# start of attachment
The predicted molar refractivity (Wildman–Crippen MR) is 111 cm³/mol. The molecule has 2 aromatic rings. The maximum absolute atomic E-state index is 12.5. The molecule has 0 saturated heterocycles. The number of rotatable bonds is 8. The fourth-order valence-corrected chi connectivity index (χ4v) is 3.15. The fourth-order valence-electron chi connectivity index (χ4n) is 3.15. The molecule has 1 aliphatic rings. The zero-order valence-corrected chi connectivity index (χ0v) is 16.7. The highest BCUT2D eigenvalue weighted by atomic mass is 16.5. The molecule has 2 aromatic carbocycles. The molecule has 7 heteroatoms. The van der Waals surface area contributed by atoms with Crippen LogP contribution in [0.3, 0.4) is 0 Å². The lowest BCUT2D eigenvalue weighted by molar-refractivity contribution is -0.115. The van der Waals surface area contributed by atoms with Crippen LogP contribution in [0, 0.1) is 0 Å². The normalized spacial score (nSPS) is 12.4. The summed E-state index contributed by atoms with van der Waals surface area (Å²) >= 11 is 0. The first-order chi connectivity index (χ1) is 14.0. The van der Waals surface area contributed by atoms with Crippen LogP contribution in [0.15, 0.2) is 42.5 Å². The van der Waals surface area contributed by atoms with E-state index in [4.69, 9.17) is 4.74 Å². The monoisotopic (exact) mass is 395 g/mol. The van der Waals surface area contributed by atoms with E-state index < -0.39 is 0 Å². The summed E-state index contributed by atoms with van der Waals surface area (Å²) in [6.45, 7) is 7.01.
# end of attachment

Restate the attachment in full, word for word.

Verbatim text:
The predicted molar refractivity (Wildman–Crippen MR) is 111 cm³/mol. The molecule has 2 aromatic rings. The maximum absolute atomic E-state index is 12.5. The molecule has 0 saturated heterocycles. The number of rotatable bonds is 8. The fourth-order valence-corrected chi connectivity index (χ4v) is 3.15. The fourth-order valence-electron chi connectivity index (χ4n) is 3.15. The molecule has 1 aliphatic rings. The zero-order valence-corrected chi connectivity index (χ0v) is 16.7. The highest BCUT2D eigenvalue weighted by atomic mass is 16.5. The molecule has 2 aromatic carbocycles. The molecule has 7 heteroatoms. The van der Waals surface area contributed by atoms with Crippen LogP contribution in [0.3, 0.4) is 0 Å². The lowest BCUT2D eigenvalue weighted by molar-refractivity contribution is -0.115. The van der Waals surface area contributed by atoms with Crippen LogP contribution in [0, 0.1) is 0 Å². The normalized spacial score (nSPS) is 12.4. The summed E-state index contributed by atoms with van der Waals surface area (Å²) >= 11 is 0. The first-order chi connectivity index (χ1) is 14.0. The van der Waals surface area contributed by atoms with Crippen LogP contribution in [0.15, 0.2) is 42.5 Å². The van der Waals surface area contributed by atoms with E-state index in [4.69, 9.17) is 4.74 Å². The monoisotopic (exact) mass is 395 g/mol. The van der Waals surface area contributed by atoms with E-state index < -0.39 is 0 Å². The summed E-state index contributed by atoms with van der Waals surface area (Å²) in [6.45, 7) is 7.01.